This coffee is insane and I love it! February’s Japanese coffee subscription from Kurasu and Good Coffee featured Golpie Coffee of Nagoya, Japan. The first of the two coffees I grabbed to try is their Kenya Kigwandi and I can tell you that the coffee inside was not given away by the extremely conservative looking package!
Golpie Coffee is located in Nagoya, Japan, a city of 2.5 million people. Good Coffee has a nice photo album showing the clean lines of their shop. Golpie Coffee got its start before WWII under the name, Matsuya Coffee. The company was a coffee and product wholesaler to the many kissaten, or traditional style coffee houses once found throughout Japan. In 2015, under the leadership of the company’s third generation, Kawai Yuya, Matsuya went through a name change and rebranded as Golpie Coffee.
Kawai san won the 2015 Japan Coffee Roasting Championship and will be competing at the worldwide level, too. You can read more about Golpie and Kawai san’s approach to coffee in his interview on Kurasu’s blog.
One of my favorite things about this subscription so far has been getting to see the small sample packets. Even though I can’t read a word of Japanese, I’ve always had a love for the writing of the language and I am crazy about Japanese product packaging in general, so this has been a nice side-effect of the subscription! The two 100-gram packets I found in this month’s box were conservative, to say the least! Golpie’s logo features three solid color silhouette’s of faces (perhaps a symbol of Kawai san being the third generation of this company?) with the tagline, “Vision of Identity” on it. On the front is a little slip pocket for a business card and a red card (doing my best to navigate their website, it seems as though African coffees get a red-colored card) with the name and volume of the coffee on it. But the coffee inside is as wild as I have had in a long time! It’s like a guy in dark wool suit who you take out on a business dinner and he turns out to be a party maniac!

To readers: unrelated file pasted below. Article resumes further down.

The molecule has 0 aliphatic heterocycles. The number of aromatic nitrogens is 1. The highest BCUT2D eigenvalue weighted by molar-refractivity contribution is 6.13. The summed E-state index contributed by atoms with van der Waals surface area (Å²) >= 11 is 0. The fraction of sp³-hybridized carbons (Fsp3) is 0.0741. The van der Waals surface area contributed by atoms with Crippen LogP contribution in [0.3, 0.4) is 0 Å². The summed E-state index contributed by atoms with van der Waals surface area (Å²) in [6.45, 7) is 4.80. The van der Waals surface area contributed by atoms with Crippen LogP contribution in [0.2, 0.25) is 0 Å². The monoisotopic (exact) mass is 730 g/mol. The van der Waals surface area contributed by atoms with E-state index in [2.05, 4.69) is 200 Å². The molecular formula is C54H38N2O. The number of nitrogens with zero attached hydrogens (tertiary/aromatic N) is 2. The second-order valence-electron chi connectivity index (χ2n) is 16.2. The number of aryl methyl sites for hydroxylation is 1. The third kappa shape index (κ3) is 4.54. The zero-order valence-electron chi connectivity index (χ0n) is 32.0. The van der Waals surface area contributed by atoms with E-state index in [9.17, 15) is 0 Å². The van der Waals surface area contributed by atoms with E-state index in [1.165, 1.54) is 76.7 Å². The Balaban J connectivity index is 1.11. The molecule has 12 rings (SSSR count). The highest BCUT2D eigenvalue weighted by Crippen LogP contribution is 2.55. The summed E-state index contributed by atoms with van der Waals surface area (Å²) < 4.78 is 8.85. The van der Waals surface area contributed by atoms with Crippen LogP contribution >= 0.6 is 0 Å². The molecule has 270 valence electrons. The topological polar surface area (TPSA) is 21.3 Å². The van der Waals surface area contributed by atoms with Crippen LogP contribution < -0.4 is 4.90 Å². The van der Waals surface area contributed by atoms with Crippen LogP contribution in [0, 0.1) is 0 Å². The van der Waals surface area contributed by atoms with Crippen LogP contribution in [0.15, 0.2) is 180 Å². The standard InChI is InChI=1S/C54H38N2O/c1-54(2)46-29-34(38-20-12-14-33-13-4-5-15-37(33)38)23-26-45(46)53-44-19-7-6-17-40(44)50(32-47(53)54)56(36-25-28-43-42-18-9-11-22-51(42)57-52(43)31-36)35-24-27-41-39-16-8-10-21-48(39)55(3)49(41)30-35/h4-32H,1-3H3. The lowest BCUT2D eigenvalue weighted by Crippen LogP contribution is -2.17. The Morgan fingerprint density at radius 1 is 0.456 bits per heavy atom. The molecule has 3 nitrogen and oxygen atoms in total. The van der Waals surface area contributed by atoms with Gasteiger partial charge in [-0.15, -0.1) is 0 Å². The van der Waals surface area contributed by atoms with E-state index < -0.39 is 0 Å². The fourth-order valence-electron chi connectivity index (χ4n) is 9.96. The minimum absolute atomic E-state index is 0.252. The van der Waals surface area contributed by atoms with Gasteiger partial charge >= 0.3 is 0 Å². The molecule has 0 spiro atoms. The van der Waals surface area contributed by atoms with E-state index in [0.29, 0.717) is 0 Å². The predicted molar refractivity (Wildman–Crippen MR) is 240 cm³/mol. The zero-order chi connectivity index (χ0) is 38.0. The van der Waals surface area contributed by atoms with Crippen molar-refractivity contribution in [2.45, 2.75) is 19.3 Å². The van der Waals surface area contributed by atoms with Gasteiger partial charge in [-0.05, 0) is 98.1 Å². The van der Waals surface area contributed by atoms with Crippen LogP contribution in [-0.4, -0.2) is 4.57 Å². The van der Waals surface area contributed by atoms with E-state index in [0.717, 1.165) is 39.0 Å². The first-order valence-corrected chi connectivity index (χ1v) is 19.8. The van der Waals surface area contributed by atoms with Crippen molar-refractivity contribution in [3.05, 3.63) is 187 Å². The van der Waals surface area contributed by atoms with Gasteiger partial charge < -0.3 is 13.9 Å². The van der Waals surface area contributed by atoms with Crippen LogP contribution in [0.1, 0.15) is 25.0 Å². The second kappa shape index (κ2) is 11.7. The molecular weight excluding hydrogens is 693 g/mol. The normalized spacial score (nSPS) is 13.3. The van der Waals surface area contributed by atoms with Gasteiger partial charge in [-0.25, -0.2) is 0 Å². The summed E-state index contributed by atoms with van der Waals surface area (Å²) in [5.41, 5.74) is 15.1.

This coffee is from the Nyeri region of Kenya, consisting of SL-28 and SL-34 varietals and it is a washed coffee like most from Kenya tend to be. The description for this coffee on the included info sheet from Kurasu/Good Coffee:
Gorgeous flavors reminiscent reminiscent of pineapple and tropical fruit. You will taste the fruity flavor tones you often get with Kenya, while enjoying delicate and refreshing acidity, similar to dairy products. At first impression it has strong coffee acidity, but with sweetness of fruit and flowers, and an aftertaste that dissolves pleasingly.
Golpie’s own description on their website, after being run through Google Translate (always fun), mentions a “strong coffee sour” and that it has “the good acidity.”